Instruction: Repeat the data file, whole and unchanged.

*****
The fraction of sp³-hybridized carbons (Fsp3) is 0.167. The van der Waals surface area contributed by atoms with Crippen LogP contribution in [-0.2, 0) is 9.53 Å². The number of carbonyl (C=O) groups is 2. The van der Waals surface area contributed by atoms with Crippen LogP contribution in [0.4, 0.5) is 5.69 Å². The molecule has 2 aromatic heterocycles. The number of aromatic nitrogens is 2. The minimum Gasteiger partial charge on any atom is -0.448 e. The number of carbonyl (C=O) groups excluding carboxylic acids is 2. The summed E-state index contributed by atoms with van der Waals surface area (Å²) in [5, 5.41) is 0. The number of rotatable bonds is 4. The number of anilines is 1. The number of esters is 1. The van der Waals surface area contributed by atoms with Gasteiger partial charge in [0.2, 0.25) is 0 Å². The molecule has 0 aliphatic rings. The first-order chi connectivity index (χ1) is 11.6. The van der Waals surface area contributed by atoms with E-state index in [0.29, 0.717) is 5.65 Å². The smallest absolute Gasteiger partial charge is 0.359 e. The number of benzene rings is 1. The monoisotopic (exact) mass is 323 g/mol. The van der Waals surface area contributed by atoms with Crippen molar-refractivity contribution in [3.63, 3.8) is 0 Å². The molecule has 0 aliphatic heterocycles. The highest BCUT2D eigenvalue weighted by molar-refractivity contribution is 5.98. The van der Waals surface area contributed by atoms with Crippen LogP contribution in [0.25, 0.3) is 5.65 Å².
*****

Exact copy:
The fraction of sp³-hybridized carbons (Fsp3) is 0.167. The van der Waals surface area contributed by atoms with Crippen LogP contribution in [-0.2, 0) is 9.53 Å². The number of carbonyl (C=O) groups is 2. The van der Waals surface area contributed by atoms with Crippen LogP contribution in [0.4, 0.5) is 5.69 Å². The molecule has 2 aromatic heterocycles. The number of aromatic nitrogens is 2. The minimum Gasteiger partial charge on any atom is -0.448 e. The number of carbonyl (C=O) groups excluding carboxylic acids is 2. The summed E-state index contributed by atoms with van der Waals surface area (Å²) in [5, 5.41) is 0. The number of rotatable bonds is 4. The number of anilines is 1. The number of esters is 1. The van der Waals surface area contributed by atoms with Gasteiger partial charge in [0.2, 0.25) is 0 Å². The molecule has 0 aliphatic rings. The first-order chi connectivity index (χ1) is 11.6. The van der Waals surface area contributed by atoms with E-state index in [0.29, 0.717) is 5.65 Å². The smallest absolute Gasteiger partial charge is 0.359 e. The number of benzene rings is 1. The monoisotopic (exact) mass is 323 g/mol. The van der Waals surface area contributed by atoms with Crippen molar-refractivity contribution in [3.63, 3.8) is 0 Å². The molecule has 0 aliphatic heterocycles. The highest BCUT2D eigenvalue weighted by molar-refractivity contribution is 5.98. The van der Waals surface area contributed by atoms with Crippen LogP contribution in [0.25, 0.3) is 5.65 Å².